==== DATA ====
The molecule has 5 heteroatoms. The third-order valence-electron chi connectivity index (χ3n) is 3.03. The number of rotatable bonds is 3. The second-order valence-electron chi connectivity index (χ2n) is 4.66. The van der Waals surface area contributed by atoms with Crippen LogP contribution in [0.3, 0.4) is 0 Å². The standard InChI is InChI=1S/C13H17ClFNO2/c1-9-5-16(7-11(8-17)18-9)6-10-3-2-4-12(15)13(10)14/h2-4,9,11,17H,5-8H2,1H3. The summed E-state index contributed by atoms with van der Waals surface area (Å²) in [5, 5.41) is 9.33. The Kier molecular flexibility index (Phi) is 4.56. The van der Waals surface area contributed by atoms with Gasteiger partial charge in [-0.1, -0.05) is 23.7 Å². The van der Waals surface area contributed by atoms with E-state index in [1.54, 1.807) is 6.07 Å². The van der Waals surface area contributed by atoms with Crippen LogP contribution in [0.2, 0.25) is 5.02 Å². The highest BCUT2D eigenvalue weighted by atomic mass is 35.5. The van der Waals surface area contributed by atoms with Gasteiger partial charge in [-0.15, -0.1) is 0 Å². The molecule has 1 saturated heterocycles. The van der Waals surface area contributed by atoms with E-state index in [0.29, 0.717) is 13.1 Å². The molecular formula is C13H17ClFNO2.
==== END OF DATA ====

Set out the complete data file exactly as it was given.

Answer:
The molecule has 5 heteroatoms. The third-order valence-electron chi connectivity index (χ3n) is 3.03. The number of rotatable bonds is 3. The second-order valence-electron chi connectivity index (χ2n) is 4.66. The van der Waals surface area contributed by atoms with Crippen LogP contribution in [0.3, 0.4) is 0 Å². The standard InChI is InChI=1S/C13H17ClFNO2/c1-9-5-16(7-11(8-17)18-9)6-10-3-2-4-12(15)13(10)14/h2-4,9,11,17H,5-8H2,1H3. The summed E-state index contributed by atoms with van der Waals surface area (Å²) in [5, 5.41) is 9.33. The Kier molecular flexibility index (Phi) is 4.56. The van der Waals surface area contributed by atoms with Gasteiger partial charge in [-0.1, -0.05) is 23.7 Å². The van der Waals surface area contributed by atoms with E-state index in [1.54, 1.807) is 6.07 Å². The van der Waals surface area contributed by atoms with Crippen LogP contribution in [0.2, 0.25) is 5.02 Å². The highest BCUT2D eigenvalue weighted by atomic mass is 35.5. The van der Waals surface area contributed by atoms with Gasteiger partial charge in [-0.15, -0.1) is 0 Å². The molecule has 1 saturated heterocycles. The van der Waals surface area contributed by atoms with E-state index in [0.29, 0.717) is 13.1 Å². The molecular formula is C13H17ClFNO2.